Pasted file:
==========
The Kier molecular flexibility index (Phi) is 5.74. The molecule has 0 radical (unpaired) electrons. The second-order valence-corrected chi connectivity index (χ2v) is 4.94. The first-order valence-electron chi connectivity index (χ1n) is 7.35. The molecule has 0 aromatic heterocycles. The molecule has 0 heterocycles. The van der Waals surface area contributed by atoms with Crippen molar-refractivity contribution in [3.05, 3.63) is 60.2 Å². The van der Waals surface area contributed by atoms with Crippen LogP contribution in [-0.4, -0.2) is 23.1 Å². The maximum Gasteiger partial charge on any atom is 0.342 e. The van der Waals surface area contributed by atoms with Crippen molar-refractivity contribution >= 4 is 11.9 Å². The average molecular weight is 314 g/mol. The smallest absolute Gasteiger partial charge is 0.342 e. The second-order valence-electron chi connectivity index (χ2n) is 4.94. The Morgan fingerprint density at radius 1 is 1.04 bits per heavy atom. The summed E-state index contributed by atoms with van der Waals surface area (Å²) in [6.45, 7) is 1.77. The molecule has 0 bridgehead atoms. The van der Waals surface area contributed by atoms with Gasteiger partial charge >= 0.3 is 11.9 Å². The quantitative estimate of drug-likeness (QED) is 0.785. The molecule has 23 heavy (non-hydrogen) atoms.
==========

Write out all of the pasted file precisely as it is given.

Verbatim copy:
The Kier molecular flexibility index (Phi) is 5.74. The molecule has 0 radical (unpaired) electrons. The second-order valence-corrected chi connectivity index (χ2v) is 4.94. The first-order valence-electron chi connectivity index (χ1n) is 7.35. The molecule has 0 aromatic heterocycles. The molecule has 0 heterocycles. The van der Waals surface area contributed by atoms with Crippen molar-refractivity contribution in [3.05, 3.63) is 60.2 Å². The van der Waals surface area contributed by atoms with Crippen LogP contribution in [-0.4, -0.2) is 23.1 Å². The maximum Gasteiger partial charge on any atom is 0.342 e. The van der Waals surface area contributed by atoms with Crippen molar-refractivity contribution >= 4 is 11.9 Å². The average molecular weight is 314 g/mol. The smallest absolute Gasteiger partial charge is 0.342 e. The second-order valence-electron chi connectivity index (χ2n) is 4.94. The Morgan fingerprint density at radius 1 is 1.04 bits per heavy atom. The summed E-state index contributed by atoms with van der Waals surface area (Å²) in [6.45, 7) is 1.77. The molecule has 0 bridgehead atoms. The van der Waals surface area contributed by atoms with Gasteiger partial charge >= 0.3 is 11.9 Å². The quantitative estimate of drug-likeness (QED) is 0.785. The molecule has 23 heavy (non-hydrogen) atoms.